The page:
Everything you think you know about advertising is wrong when it comes to sustainability

by May 1, 2024

Shelton Stat of the Week

Fifty-eight percent (58%) of people around the world say buying/using eco-friendly products is an important part of their self-image. — Eco Pulse®, 2024 (Global)

I’m facilitating the Friday plenary session at Sustainable Brands’ Brand Led Culture Change event in Minneapolis next week. If you’re not registered for the event, you should be (and you can take care of that here)!

It strikes me that we can’t talk about driving culture change without talking about advertising because the two have always been a mirror of each other. Take a look at the ads below. You’ll be able to quickly – and in some cases, horrifyingly – link them to an era/decade/moment in time in our culture. And the chicken-and-egg question is, of course, which came first, the culture represented in the ad or the ad itself?

Keep up with the house while you keep down your weight. Vintage Advertisement. Keep it in your pants. Vintage Advertisement The chef does everything but cook - that's what wives are for! Vintage Advertisement

(Source material: 43 Vintage Ads That Really Didn’t Age Well (cheezburger.com), Amazing vintage video game ads from the 1980s and 1990s – Rare Historical Photos)

Clearly, sustainability is part of our culture, as the Shelton Stat of the Week points out: 58% of people around the world want to be seen as someone who buys eco-friendly products. In the United States, that number is 46% – up from 33% ten years ago.

But if you take the same approach to sustainability advertising as the advertising industry has taken since the beginning of time, you may well wind up in court – and stumble in the court of public opinion.

With traditional advertising, you can engage in hyperbole. You can be vague. You can say your burger is the best tasting burger in the world, and you don’t have to back it up with why or data or baselines of comparison.​ In fact, most advertising promises some sort of impossible-to-prove benefit, “buy our product because it will make you cooler, sexier, smarter, friendlier, more efficient, a better person…”.

In many ways, green products aren’t different. The companies advertising them know many people buy them because of the statement it makes about them. And it’s not that you can’t imply those same emotional benefits in your advertising. But you can’t say your product is green – or that your company is green – without backing it up with verifiable data. In other words, you can’t suggest or imply that a product is green with imagery (like a green leaf) and innuendo, and you can’t call a product green just because it’s got some recycled content in the packaging or because it was locally sourced.

Your implicit and explicit messages must be verified so that what you’re saying means what people interpret it to mean. Unilever and Delta are both learning this the hard way. Both companies are doing a LOT of really great work on sustainability; their messaging just wasn’t fact-based enough. In other words, traditional approaches to advertising were applied even though those approaches don’t apply for sustainability.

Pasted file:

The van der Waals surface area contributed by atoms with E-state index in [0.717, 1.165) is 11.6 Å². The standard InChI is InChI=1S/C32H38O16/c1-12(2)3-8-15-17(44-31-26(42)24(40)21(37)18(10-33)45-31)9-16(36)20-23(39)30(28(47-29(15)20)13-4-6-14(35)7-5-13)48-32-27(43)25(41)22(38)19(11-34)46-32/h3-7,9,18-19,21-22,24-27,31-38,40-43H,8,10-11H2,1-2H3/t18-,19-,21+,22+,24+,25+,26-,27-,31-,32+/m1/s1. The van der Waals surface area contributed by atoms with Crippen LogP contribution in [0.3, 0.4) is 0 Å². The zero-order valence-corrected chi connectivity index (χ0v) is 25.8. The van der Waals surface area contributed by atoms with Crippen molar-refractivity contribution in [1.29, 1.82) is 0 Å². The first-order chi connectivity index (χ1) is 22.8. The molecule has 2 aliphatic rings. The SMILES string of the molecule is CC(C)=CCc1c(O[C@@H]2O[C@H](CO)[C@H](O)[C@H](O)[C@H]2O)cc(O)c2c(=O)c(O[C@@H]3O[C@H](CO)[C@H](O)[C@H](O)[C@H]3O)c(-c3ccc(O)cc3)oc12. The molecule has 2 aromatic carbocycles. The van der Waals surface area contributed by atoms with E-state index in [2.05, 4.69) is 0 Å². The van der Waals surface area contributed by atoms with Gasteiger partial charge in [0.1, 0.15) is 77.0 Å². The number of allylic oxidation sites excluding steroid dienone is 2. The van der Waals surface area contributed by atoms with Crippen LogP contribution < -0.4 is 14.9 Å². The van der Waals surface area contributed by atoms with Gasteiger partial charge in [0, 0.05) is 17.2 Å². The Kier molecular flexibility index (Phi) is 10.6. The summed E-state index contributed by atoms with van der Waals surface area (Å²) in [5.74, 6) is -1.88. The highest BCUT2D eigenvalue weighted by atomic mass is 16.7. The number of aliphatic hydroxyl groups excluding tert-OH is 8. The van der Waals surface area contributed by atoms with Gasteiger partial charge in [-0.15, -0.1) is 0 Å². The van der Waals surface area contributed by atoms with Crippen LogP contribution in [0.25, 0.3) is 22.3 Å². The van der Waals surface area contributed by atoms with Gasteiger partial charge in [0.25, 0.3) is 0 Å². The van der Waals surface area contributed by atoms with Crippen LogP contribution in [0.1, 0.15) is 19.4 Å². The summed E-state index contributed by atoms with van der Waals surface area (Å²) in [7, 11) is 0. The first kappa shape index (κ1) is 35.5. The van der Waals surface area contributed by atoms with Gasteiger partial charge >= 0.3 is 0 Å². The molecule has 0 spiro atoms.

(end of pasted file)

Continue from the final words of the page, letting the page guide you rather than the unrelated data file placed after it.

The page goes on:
Join me in Minneapolis next week and we’ll dig further into when and how you can leverage some of the traditional persuasion tools from advertising’s toolbox – and how to effectively drive culture towards a sustainable future while building your brand at the same time.

News of the Week
Consumers win with EU’s Green Claims Directive, but marketers fear ‘greenhush’ fallout
Consumers win with EU’s Green Claims Directive, but marketers fear ‘greenhush’ fallout

With CSRD on the way, it’s no secret that the EU is a leader when it comes to sustainability regulations. This Reuters article discusses how the EU is trying to put an end to greenwashing with the Green Claims Directive providing regulations around using sustainability-related words.

Read more…

FTC greenwashing crackdown, fashion speaks up

FTC greenwashing crackdown, fashion speaks up
Yahoo! News

We’ve mentioned the impending Green Guides update many times on our blog. This Yahoo! News article shows industry organizations’ responses to them and discusses the need for the update.

Read more…

Cultures, Countries & Your Sustainability Story

Our annual Eco Pulse® study has gone global. We surveyed people in 12 countries to better understand how they conceptualize an eco-friendly person — and what that means for companies’ sustainability communications. Our latest free report reveals how local cultural values connect to local sustainability concerns and provides specific communications guidance for brands operating and/or selling around the globe.

Hint: Multi-national brands, you don’t want to miss your opportunity to connect on a deeper level with your audiences.

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About the Author

Suzanne Shelton

Where Suzanne sees opportunity, you can bet results will follow. Drawing on her extensive knowledge of both the advertising world and the energy and environment arena, Suzanne provides unparalleled strategic insights to our clients and to audiences around North America. Suzanne is a guest columnist in multiple publications and websites, such as GreenBiz, and she speaks at around 20 conferences a year, including Sustainable Brands, Fortune Brainstorm E and Green Build.